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    ABSTRACT: The core culture of an organization is a major force to be recognized when trying to implement any type of change. Those changes that do not fit well with an existing culture will be strongly resisted. The very culture that may have to undergo change to survive the many paradigm shifts occurring in health care were the basis for past successes. The ability to recognize the core culture of an organization or unit will provide the manager with valuable information when the plan calls for implementing change.
    Journal of post anesthesia nursing 03/1996; 11(1):35-8.
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    ABSTRACT: Ambulatory surgical care is an integral part of the health care spectrum. The advantages of such care are well documented. One benefit of outpatient care is the potential for cost savings for the patient, medical facility, and third party payers by dismissing the patient to a remote recovery location following surgery and intermediate anesthetic recovery. To realize this goal an essential component of patient management must be the safe and expedient postoperative care of the patient until they are discharged from the ambulatory facility. This article will review considerations for discharging the surgical patient from the ambulatory setting.
    Journal of post anesthesia nursing 03/1996; 11(1):39-49.
  • Journal of post anesthesia nursing 03/1996; 11(1):4-5.
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    ABSTRACT: The administration of intravenous conscious sedation for patients undergoing minor procedures has increased in many settings throughout health care. Recognizing this, managers are challenged to develop policies to standardize the quality of patient care delivery. Consumer interest and knowledge in health care has increased dramatically in the last few years. Their demands for decreased cost, increased technology, and quality of care have compelled health care organizations to adopt quality management models. Quality improvement teams were developed to look at processes crossing departmental boundaries. Teams facilitate dialogue, understanding, and knowledge, and use the scientific method to design, streamline, and improve processes. The authors share strategies for policy development using a 7-step quality improvement process with a multidisciplinary team approach.
    Journal of post anesthesia nursing 03/1996; 11(1):13-9.
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    ABSTRACT: The purpose of this article is to identify indications for aortic aneurysm repair, review pathophysiology, and identify postoperative nursing priorities for patients following aortic aneurysm surgery.
    Journal of post anesthesia nursing 03/1996; 11(1):29-31.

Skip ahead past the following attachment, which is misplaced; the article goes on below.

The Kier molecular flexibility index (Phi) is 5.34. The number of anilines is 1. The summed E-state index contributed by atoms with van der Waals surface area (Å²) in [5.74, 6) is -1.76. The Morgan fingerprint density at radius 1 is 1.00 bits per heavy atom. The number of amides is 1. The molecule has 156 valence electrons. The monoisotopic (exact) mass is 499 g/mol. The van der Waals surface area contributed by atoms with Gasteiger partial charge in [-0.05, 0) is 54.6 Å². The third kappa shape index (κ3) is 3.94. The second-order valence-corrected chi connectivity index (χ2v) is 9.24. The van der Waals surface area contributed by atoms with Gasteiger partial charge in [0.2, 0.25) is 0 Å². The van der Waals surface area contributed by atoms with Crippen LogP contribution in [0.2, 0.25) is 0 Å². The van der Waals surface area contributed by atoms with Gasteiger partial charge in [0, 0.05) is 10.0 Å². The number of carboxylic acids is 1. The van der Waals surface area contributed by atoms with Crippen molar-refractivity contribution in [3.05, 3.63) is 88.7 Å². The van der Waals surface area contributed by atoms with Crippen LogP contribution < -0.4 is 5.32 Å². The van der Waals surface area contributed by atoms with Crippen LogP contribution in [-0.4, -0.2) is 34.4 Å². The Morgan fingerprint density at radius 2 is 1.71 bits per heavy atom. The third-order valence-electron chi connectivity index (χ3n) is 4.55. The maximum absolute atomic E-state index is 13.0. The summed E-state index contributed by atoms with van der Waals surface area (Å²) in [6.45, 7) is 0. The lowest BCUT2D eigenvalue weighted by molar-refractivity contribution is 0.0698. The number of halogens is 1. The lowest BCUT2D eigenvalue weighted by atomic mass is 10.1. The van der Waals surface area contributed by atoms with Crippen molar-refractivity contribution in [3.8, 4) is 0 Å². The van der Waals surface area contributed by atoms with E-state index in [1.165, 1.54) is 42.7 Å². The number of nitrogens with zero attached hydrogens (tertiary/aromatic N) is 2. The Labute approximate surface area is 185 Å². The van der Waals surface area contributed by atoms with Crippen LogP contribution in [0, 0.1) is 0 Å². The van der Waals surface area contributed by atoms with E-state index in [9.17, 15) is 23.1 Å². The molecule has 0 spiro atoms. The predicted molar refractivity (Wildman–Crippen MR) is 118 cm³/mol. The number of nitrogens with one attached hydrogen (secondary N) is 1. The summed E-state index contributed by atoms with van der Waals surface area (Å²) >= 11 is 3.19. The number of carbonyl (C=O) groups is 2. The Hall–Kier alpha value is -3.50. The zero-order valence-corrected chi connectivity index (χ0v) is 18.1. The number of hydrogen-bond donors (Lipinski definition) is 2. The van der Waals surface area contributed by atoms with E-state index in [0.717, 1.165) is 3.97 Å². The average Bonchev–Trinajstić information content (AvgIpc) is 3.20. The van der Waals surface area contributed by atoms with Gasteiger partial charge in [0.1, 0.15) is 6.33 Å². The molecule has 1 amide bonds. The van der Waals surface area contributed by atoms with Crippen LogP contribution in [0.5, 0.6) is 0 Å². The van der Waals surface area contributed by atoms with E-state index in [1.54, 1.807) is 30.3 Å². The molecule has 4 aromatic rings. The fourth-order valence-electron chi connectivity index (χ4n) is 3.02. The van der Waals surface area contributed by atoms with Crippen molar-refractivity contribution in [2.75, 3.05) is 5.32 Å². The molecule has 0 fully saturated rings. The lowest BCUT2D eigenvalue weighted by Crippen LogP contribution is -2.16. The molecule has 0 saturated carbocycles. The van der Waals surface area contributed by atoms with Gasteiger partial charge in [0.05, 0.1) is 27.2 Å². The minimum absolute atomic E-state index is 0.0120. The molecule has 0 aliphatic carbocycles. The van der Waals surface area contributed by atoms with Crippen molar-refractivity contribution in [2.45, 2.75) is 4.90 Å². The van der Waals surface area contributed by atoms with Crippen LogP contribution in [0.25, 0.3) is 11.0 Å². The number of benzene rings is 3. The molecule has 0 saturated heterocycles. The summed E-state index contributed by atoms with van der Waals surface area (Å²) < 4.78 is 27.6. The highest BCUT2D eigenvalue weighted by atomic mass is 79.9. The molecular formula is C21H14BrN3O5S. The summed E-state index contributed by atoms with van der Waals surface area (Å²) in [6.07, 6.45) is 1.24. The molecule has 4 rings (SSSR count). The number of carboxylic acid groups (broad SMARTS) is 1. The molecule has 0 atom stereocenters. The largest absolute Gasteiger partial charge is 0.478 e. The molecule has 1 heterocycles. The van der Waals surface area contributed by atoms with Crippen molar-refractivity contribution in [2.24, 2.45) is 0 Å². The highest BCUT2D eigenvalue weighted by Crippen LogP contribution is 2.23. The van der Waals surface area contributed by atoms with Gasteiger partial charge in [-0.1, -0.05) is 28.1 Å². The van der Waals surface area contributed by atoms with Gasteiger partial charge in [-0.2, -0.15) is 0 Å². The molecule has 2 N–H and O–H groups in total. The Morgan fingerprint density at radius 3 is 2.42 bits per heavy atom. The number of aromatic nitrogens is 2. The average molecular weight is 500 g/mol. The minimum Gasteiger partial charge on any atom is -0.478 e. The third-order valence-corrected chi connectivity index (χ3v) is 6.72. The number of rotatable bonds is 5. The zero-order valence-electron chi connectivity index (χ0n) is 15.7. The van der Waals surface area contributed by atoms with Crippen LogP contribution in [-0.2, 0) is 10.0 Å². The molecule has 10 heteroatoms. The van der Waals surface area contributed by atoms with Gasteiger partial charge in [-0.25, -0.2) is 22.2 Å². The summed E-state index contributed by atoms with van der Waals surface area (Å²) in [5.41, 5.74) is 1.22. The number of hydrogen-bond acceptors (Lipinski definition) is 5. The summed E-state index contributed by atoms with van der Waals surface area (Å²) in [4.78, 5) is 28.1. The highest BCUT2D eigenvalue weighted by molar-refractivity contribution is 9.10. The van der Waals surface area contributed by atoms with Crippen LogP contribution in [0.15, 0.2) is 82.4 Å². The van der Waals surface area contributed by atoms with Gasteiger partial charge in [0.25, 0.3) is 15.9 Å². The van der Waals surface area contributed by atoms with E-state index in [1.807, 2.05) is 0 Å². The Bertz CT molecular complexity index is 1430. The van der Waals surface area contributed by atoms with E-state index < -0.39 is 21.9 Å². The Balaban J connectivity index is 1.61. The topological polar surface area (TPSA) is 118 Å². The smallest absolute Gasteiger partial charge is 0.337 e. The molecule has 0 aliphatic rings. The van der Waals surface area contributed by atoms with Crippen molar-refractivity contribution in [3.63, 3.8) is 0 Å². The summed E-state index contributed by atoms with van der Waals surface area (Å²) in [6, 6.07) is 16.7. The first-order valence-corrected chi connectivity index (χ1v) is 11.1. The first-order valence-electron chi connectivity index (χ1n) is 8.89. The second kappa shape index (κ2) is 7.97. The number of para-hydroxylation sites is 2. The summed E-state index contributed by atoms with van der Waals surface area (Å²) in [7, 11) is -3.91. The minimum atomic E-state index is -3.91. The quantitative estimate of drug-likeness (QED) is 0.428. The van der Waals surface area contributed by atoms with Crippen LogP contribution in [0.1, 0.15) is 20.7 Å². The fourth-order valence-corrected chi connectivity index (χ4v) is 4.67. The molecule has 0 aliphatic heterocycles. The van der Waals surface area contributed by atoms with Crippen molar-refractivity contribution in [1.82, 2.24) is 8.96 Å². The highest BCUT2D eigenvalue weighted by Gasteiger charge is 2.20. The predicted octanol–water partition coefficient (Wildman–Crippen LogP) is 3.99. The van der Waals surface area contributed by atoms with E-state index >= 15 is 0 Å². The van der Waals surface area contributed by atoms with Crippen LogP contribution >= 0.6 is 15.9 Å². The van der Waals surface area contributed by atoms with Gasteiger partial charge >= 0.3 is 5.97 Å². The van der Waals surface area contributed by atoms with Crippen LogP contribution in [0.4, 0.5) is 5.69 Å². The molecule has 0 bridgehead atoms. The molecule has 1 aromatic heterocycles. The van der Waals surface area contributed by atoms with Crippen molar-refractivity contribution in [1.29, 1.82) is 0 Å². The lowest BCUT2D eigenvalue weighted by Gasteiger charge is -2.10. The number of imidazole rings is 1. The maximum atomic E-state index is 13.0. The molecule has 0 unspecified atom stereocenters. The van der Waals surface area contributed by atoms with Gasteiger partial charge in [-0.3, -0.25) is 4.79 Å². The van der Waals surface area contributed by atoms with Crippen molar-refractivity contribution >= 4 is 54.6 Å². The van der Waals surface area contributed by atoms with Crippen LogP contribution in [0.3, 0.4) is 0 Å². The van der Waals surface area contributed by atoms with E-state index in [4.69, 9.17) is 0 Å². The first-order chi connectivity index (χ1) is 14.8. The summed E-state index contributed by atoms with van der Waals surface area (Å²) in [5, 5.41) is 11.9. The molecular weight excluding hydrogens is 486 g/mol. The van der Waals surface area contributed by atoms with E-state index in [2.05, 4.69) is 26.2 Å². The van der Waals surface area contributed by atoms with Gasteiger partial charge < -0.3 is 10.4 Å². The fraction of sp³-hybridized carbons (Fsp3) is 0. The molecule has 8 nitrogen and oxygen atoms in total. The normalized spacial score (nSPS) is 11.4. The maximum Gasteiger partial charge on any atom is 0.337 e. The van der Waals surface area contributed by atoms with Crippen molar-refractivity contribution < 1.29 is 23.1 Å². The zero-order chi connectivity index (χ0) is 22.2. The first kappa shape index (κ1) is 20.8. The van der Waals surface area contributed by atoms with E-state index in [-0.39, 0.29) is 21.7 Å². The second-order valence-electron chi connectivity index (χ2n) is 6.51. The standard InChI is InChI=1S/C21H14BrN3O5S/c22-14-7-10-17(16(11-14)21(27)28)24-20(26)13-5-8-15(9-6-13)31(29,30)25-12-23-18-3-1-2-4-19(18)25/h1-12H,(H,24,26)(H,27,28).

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    ABSTRACT: Despite literature documenting ureteral obstruction associated with certain gynecological conditions, the occurrence of diuresis among posthysterectomy patients has not been examined. This nonexperimental exploratory study investigated whether diuresis was greater following hysterectomy for conditions that could potentially cause obstruction of the urinary tract than for other conditions requiring hysterectomy. Roy's adaptation model was used to emphasize the importance of expedient detection and intervention of the resultant fluid volume deficit. A retrospective chart review of 140 posthysterectomy patients was conducted. Four strata were used to divide the sample records into one nonobstructive and three potentially obstructive conditions for surgery. A ratio of total intake divided by total output was formulated for each patient and compared between the groups. Statistically significant differences were shown by one-way analysis of variance between two of the obstructive groups and the nonobstructive group (F = 5.182; P < .05). Results of this research showed that certain obstructive conditions--uterine prolapse/endometrial cancer and leiomyomas greater than 15 week size--were linked with substantially higher postoperative urine outputs, which increase the risk of hypovolemia.
    Journal of post anesthesia nursing 02/1996; 11(1):20-8.
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    ABSTRACT: The current trend of ambulatory surgery has reemphasized the need for preoperative patient education. As patients assume more responsibility for self-care, innovative strategies must be used to provide the short-term knowledge that is needed. The development and use of a preoperative videotape is discussed, with Orem's Self-Care Deficit Theory used as a nursing theory framework. The intervention was piloted on four subjects who expressed positive evaluation of the alternative educational strategy.
    Journal of post anesthesia nursing 01/1996; 10(6):324-8.
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    ABSTRACT: In a world of constant change, working "smarter" does not solve the overwhelming sense of being out of control that most managers seem to experience. Rather than work smarter, the issue is to work differently and to examine the management myths that set expectations for a type of managerial competency and performance that no longer works in a constantly changing world. Management principles and practices developed in and for a world that had some predictability are not translatable to a world that has limited if any predictability. A comparison of the myths and the realities may offer some explanation for those managers trying to survive the constant "white water" of change.
    Journal of post anesthesia nursing 01/1996; 10(6):348-51.
  • Journal of post anesthesia nursing 01/1996; 10(6):376.